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Arts / Museums

When Edgy Art Moves

Houston Collective Goes From a Decaying Warehouse to the Cube

BY Catherine D. Anspon // 07.23.15

When work migrates between an artist studio and a gallery or museum, it’s often a surprise.

In the case of some artists with polish and a museum/collector pedigree, the work may move from one pristine environment to another. In contrast, very edgy work sometimes looks too raw and unfinished coming straight from an emerging talent’s studio to a high-profile solo exhibition.

Cue El Rincón Social — aka ERS — a tight, yet organic collective whose home base is a rough, decaying 1930s warehouse (a former mattress factory/once railroad-car assembly plant) on Houston’s rapidly gentrifying East End. Curator Theresa Escobedo, assistant director at Deborah Colton Gallery, and one of the few female studio occupants of ERS, began thinking about what might take place when seven members of the collaborative came together in the white cube of her workplace.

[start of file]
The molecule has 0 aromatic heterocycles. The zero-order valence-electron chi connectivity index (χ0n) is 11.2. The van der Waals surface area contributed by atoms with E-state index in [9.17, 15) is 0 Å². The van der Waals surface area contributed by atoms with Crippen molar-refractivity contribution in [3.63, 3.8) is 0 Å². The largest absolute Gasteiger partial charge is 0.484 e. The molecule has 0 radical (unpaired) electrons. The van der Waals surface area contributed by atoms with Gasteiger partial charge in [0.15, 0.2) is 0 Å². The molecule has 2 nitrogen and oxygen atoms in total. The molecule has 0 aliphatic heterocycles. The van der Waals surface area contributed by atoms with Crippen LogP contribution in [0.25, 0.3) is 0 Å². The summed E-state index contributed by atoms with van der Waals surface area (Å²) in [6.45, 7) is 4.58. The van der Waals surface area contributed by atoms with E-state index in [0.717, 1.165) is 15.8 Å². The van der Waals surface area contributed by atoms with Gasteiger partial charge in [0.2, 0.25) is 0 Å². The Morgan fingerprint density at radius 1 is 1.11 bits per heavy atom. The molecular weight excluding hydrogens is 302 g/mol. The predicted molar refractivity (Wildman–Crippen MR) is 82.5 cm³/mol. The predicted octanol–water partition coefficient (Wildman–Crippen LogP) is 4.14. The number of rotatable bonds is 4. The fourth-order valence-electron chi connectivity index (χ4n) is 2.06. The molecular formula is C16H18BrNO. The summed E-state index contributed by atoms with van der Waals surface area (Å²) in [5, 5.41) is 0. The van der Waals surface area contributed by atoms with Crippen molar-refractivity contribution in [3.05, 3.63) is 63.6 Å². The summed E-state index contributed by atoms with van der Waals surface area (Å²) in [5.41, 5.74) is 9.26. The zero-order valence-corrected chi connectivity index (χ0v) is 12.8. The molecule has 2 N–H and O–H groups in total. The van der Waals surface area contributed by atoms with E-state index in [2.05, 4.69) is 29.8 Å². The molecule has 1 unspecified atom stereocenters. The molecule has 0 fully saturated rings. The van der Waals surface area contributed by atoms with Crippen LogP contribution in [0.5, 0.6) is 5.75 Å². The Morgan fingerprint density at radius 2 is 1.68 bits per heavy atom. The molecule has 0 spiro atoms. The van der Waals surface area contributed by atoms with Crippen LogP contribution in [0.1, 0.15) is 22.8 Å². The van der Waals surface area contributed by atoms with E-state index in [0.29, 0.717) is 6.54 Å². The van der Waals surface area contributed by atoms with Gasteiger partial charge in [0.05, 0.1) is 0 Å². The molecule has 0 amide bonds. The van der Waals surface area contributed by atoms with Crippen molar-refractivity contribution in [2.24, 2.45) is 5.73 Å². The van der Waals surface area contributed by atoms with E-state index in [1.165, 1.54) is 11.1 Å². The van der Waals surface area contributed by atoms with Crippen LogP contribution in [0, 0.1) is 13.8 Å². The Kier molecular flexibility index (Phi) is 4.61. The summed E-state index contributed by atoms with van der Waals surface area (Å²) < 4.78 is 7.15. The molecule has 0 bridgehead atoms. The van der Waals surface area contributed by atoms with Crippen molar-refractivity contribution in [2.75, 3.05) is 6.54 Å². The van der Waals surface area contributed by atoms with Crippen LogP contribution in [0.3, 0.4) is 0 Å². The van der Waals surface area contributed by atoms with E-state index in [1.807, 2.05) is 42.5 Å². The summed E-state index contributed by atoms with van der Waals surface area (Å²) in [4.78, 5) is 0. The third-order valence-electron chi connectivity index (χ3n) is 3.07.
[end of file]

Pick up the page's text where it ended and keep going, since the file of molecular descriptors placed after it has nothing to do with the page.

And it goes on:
El-Rincon-Social,-an-artists'-lair
The cavernous, 14,000-square-feet interiors of the building that houses the collective — El Rincón translates as “corner” in Spanish — are the ultimate incubator for collaboration and experimentation. Image: David Adam Salinas.

The result, the group exhibition “Collective Solid,” which opened on July 18 and defied my expectations.

The raw emotion of the work — encompassing sculpture, painting and photography — remained, but, extracted from its industrial birthplace, the talent and promise of the artists really came into clearer focus. Follow our slide show for some of the best of show. Any one of these works would be at home in a contemporary collector’s home, such as the one belonging to Lester Marks.

“Collective Solid,” curated by Theresa Escobedo, on view through August 22, at Deborah Colton Gallery.

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